Cognitive Apprenticeship

By the time we are three years old we have mastered two massive lessons we will need for the rest of our lives - walking and talking. Interestingly, it takes place without formal instruction, failure was never considered, and it just seems natural. It represents a learning model that corresponds with the way the brain works, and the way humans learn naturally. Human beings are predisposed to learn from and adapt to their environment.

Cognitive apprenticeship seeks to engage learners in real-world scenarios in which they act and interact to achieve useful outcomes. The workplace has a number of strengths as a learning environment: authentic, goal-oriented activities; access to guidance; everyday engagement in problem-solving; and intrinsic reinforcement.

Kerka, Sandra. (1997) Constructivism, workplace learning, and vocational education. ERIC Digest 181; 1-4. Quoted in: Cognitive Apprenticeship as an Instructional Model Jennifer Brill, Beaumie Kim, Chad Galloway, University of Georgia.

Cognitive Apprenticeship has six dimensions:

  • Modelling: showing how a process unfolds and giving reasons for why it happens that way.
  • Scaffolding: a cooperative problem solving effort by teachers and students in which the express intention is for the students to assume as much of the task on their own as possible.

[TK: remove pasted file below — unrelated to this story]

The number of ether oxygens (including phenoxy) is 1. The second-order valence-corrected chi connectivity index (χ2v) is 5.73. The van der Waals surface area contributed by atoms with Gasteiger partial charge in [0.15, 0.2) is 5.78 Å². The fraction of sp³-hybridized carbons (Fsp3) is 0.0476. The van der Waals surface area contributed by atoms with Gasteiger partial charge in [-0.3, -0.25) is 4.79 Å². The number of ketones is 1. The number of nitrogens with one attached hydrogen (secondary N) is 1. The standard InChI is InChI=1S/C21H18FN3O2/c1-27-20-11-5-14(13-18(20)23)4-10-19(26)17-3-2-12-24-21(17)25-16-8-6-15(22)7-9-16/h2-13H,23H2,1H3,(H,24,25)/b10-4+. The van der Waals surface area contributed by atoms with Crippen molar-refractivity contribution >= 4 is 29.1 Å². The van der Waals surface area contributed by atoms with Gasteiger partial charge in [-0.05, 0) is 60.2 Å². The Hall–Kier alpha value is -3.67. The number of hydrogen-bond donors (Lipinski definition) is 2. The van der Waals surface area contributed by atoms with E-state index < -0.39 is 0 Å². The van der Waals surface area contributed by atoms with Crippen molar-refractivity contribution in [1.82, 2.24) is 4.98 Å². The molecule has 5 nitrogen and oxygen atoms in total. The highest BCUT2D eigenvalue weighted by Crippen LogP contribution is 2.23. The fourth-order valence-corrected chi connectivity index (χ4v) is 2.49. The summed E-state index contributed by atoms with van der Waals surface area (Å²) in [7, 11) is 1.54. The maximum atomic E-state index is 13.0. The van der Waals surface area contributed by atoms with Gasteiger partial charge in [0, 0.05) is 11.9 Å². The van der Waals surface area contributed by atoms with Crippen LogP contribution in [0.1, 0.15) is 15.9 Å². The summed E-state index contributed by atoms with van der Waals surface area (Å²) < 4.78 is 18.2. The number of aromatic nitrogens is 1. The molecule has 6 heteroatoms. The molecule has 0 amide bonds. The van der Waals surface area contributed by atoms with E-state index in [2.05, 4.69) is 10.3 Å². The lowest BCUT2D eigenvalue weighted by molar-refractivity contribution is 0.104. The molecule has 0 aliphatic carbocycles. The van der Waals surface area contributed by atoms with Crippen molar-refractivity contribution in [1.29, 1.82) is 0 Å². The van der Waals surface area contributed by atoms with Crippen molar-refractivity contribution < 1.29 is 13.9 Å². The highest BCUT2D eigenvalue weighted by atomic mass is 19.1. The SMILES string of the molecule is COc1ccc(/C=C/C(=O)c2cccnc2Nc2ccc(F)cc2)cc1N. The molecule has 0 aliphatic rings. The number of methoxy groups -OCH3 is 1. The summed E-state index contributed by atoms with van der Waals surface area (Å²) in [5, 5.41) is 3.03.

• Coaching: provides hints, encouragement, feedback, reminders, basically any type of assistance necessary to complete a task.
  • Exploration: pushing students to try out their hypotheses, methods and strategies with the similar processes that the experts do to solve problems.
  • Articulation: an expression of the learner to enable others to understand, and refine.
  • Reflection: considering what has been accomplished and what may be improved upon.
  • The Cognitive Apprenticeship model is regarded by many educators as the one that 'goes with the grain of the brain'. One of its more notable proponents, John Abbott, explains what this means in this short video.